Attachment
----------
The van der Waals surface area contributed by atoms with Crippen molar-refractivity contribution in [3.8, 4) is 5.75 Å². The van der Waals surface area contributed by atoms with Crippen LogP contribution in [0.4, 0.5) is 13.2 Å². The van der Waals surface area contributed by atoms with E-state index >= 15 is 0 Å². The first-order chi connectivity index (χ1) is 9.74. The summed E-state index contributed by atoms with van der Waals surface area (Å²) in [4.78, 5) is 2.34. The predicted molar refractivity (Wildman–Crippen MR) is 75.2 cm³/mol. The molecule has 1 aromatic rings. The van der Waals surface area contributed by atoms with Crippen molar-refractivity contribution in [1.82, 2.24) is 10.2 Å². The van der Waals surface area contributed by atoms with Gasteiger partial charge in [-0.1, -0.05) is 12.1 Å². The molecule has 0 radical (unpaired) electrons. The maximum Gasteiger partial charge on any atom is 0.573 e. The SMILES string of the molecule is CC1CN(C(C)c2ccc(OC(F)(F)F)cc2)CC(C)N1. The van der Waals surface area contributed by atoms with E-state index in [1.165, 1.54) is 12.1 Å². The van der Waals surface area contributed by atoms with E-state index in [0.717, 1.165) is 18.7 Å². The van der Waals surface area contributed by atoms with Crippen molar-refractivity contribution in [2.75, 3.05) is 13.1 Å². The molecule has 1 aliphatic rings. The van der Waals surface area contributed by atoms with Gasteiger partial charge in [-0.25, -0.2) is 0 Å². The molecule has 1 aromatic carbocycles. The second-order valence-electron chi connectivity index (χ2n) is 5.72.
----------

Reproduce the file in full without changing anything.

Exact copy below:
The van der Waals surface area contributed by atoms with Crippen molar-refractivity contribution in [3.8, 4) is 5.75 Å². The van der Waals surface area contributed by atoms with Crippen LogP contribution in [0.4, 0.5) is 13.2 Å². The van der Waals surface area contributed by atoms with E-state index >= 15 is 0 Å². The first-order chi connectivity index (χ1) is 9.74. The summed E-state index contributed by atoms with van der Waals surface area (Å²) in [4.78, 5) is 2.34. The predicted molar refractivity (Wildman–Crippen MR) is 75.2 cm³/mol. The molecule has 1 aromatic rings. The van der Waals surface area contributed by atoms with Crippen molar-refractivity contribution in [1.82, 2.24) is 10.2 Å². The van der Waals surface area contributed by atoms with Gasteiger partial charge in [-0.1, -0.05) is 12.1 Å². The molecule has 0 radical (unpaired) electrons. The maximum Gasteiger partial charge on any atom is 0.573 e. The SMILES string of the molecule is CC1CN(C(C)c2ccc(OC(F)(F)F)cc2)CC(C)N1. The van der Waals surface area contributed by atoms with E-state index in [1.165, 1.54) is 12.1 Å². The van der Waals surface area contributed by atoms with E-state index in [0.717, 1.165) is 18.7 Å². The van der Waals surface area contributed by atoms with Crippen molar-refractivity contribution in [2.75, 3.05) is 13.1 Å². The molecule has 1 aliphatic rings. The van der Waals surface area contributed by atoms with Gasteiger partial charge in [-0.25, -0.2) is 0 Å². The molecule has 1 aromatic carbocycles. The second-order valence-electron chi connectivity index (χ2n) is 5.72.